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Changing Worlds: Vietnam's Transition from Cold War to Globalization
     

Changing Worlds: Vietnam's Transition from Cold War to Globalization

by David W.P. Elliott
 

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For the most of the twentieth century, the country of Vietnam has served as a symbol of the bipolar system of rival ideological blocs that characterized the Cold War. As the conflict over communism waned in the 1980s, Vietnam faced the tough task of remaking itself as nation in the eyes of its people and of the world. In Changing Worlds, David W.P. Elliot

Overview


For the most of the twentieth century, the country of Vietnam has served as a symbol of the bipolar system of rival ideological blocs that characterized the Cold War. As the conflict over communism waned in the 1980s, Vietnam faced the tough task of remaking itself as nation in the eyes of its people and of the world. In Changing Worlds, David W.P. Elliot, a participant in the Aspen Institute's U.S.-Vietnam Dialogue who has spent the past forty years working closely with the people and government of Vietnam, chronicles the evolution of the Vietnamese state as we know it today. With the collapse of communist regimes in Europe, Vietnam witnessed the dissolution of the cornerstone of its policies toward the outside world. Fearing that a full commitment to deep integration in a globalizing world would lead to the collapse of their own current political system, the Vietnamese political elite made slow, cautious steps to involvement with the larger international community. By the year 2000, however, Vietnam had "taken the plunge" and opted for greater participation in the global economic system, leading to its membership in the World Trade Organization in 2006.

Elliott illustrates that the politicians who took a limited approach to international involvement ultimately had condemned Vietnam to a permanent state of underdevelopment. It is only at the turn of the 21st century when the Vietnamese state began to relax its policies toward the international community that the nation began to experience a period of revitalization. Remarkably, these changes have happened without Vietnam losing its unique political identity as many had expected. It remains an authoritarian state, but offers far more breathing space to its citizens than in pre-reform era. Far from leading the nation to be absorbed into a Western-inspired development model, globalization has led to a complex domestic diversification and localization that has reinforced Vietnam's distinctive identity rather than obliterating it. The culmination of decades of research and cultural exchange, Changing Worlds documents the unique story of the birth of a nation amidst the challenges of the post-Cold War era.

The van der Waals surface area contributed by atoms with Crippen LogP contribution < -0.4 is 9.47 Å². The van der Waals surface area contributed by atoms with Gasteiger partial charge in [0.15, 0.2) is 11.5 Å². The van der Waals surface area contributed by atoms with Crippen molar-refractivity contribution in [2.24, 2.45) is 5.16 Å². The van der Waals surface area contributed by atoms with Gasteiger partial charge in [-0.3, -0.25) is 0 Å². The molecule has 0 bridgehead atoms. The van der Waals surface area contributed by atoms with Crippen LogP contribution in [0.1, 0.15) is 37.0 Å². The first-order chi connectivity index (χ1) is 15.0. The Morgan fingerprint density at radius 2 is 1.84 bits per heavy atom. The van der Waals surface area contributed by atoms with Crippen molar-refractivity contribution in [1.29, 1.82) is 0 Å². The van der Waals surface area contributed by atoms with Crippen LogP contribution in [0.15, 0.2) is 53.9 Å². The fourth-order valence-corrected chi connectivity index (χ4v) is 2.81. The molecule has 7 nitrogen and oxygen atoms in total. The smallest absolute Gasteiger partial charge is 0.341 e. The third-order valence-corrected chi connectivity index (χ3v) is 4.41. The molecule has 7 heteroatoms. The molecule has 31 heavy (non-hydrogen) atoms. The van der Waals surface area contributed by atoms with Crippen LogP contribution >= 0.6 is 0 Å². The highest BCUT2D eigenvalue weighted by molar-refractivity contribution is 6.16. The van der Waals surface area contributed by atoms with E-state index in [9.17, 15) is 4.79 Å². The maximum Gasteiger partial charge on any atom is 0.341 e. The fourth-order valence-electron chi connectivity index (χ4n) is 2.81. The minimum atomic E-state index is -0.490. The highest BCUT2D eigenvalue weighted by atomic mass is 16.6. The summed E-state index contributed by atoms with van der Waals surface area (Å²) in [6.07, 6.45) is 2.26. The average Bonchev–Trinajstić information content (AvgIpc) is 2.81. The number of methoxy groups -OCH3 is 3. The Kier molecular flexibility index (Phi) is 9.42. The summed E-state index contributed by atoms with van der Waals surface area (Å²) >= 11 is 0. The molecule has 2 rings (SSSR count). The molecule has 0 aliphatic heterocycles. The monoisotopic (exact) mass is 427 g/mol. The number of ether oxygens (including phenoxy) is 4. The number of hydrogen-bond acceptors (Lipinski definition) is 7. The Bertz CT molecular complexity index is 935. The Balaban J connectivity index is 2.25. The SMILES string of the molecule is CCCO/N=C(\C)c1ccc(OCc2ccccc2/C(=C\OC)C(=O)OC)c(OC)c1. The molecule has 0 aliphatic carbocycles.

Editorial Reviews

From the Publisher
"Essential reading to understand why and how Vietnam's political elite-forged by revolution, war, and Marxist ideology-altered their thinking and policies to make the dramatic shift to a market economy. An important book."—Richard A. Hunt, author of Pacification: The American Struggle for Vietnam's Hearts and Minds

"Changing Worlds is a profound and eloquently written account of changes in Vietnamese elite thinking that led them to abandon communist ideology and 'take the plunge' into the currents of globalization. This work is enhanced by Elliott's command of Vietnamese sources."—Carlyle A. Thayer, Emeritus Professor, The University of New South Wales, Canberra.

Product Details

ISBN-13:
9780195383348
Publisher:
Oxford University Press, USA
Publication date:
09/03/2012
Pages:
432
Product dimensions:
9.20(w) x 6.50(h) x 1.30(d)

Meet the Author

David W. P. Elliott is H. Russell Smith Professor of Government and International Relations at Pomona College. Upon completion of a year of Vietnamese language training at the Defense Language Institute, Elliott served with the U.S. Army in Vietnam from 1963-65. In 1965, he joined the Rand Corporation, and supervised part of its "Viet Cong Motivation and Morale Study" in Dinh Tuong province in the Mekong Delta until the end of 1967. During the course of graduate study at Cornell University, he returned to Vietnam to do research in 1971-72 and has returned to Vietnam nine times in the post 1975 period to do research, attend conferences, and participate in educational exchanges. Elliott was a participant in the U.S.-Vietnam Dialogue sponsored by the Aspen Institute and organized by former Senator Dick Clark in the 1980s and early 1990s and accompanied Senator Clark to Vietnam in 1991 for meetings with leading Vietnamese figures.

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